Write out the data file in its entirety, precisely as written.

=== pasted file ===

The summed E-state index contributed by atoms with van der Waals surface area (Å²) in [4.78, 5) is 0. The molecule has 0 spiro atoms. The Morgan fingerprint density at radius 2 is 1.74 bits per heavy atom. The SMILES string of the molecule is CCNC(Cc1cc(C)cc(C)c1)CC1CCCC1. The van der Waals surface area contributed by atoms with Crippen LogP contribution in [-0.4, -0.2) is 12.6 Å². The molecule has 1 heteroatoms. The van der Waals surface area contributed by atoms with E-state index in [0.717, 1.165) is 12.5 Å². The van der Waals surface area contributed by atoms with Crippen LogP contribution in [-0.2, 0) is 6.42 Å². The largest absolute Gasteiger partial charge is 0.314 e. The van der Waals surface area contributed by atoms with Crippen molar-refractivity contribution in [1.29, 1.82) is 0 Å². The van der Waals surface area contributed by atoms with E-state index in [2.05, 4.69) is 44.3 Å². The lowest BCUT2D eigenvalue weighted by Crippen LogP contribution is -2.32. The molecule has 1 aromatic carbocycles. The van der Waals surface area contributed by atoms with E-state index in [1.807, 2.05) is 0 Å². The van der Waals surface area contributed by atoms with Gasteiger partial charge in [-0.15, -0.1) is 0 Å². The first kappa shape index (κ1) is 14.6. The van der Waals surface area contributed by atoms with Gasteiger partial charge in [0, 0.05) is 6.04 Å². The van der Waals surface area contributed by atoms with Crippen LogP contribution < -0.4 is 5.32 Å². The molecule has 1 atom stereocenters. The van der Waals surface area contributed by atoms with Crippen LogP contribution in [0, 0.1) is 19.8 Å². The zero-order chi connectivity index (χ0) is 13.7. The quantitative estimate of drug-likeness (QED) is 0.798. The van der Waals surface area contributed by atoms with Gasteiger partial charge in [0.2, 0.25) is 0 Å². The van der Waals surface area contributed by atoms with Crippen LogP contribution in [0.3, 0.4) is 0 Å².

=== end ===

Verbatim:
The summed E-state index contributed by atoms with van der Waals surface area (Å²) in [4.78, 5) is 0. The molecule has 0 spiro atoms. The Morgan fingerprint density at radius 2 is 1.74 bits per heavy atom. The SMILES string of the molecule is CCNC(Cc1cc(C)cc(C)c1)CC1CCCC1. The van der Waals surface area contributed by atoms with Crippen LogP contribution in [-0.4, -0.2) is 12.6 Å². The molecule has 1 heteroatoms. The van der Waals surface area contributed by atoms with E-state index in [0.717, 1.165) is 12.5 Å². The van der Waals surface area contributed by atoms with Crippen LogP contribution in [-0.2, 0) is 6.42 Å². The largest absolute Gasteiger partial charge is 0.314 e. The van der Waals surface area contributed by atoms with Crippen molar-refractivity contribution in [1.29, 1.82) is 0 Å². The van der Waals surface area contributed by atoms with E-state index in [2.05, 4.69) is 44.3 Å². The lowest BCUT2D eigenvalue weighted by Crippen LogP contribution is -2.32. The molecule has 1 aromatic carbocycles. The van der Waals surface area contributed by atoms with E-state index in [1.807, 2.05) is 0 Å². The van der Waals surface area contributed by atoms with Gasteiger partial charge in [-0.15, -0.1) is 0 Å². The first kappa shape index (κ1) is 14.6. The van der Waals surface area contributed by atoms with Gasteiger partial charge in [0, 0.05) is 6.04 Å². The van der Waals surface area contributed by atoms with Crippen LogP contribution < -0.4 is 5.32 Å². The molecule has 1 atom stereocenters. The van der Waals surface area contributed by atoms with Crippen LogP contribution in [0, 0.1) is 19.8 Å². The zero-order chi connectivity index (χ0) is 13.7. The quantitative estimate of drug-likeness (QED) is 0.798. The van der Waals surface area contributed by atoms with Gasteiger partial charge in [0.2, 0.25) is 0 Å². The van der Waals surface area contributed by atoms with Crippen LogP contribution in [0.3, 0.4) is 0 Å².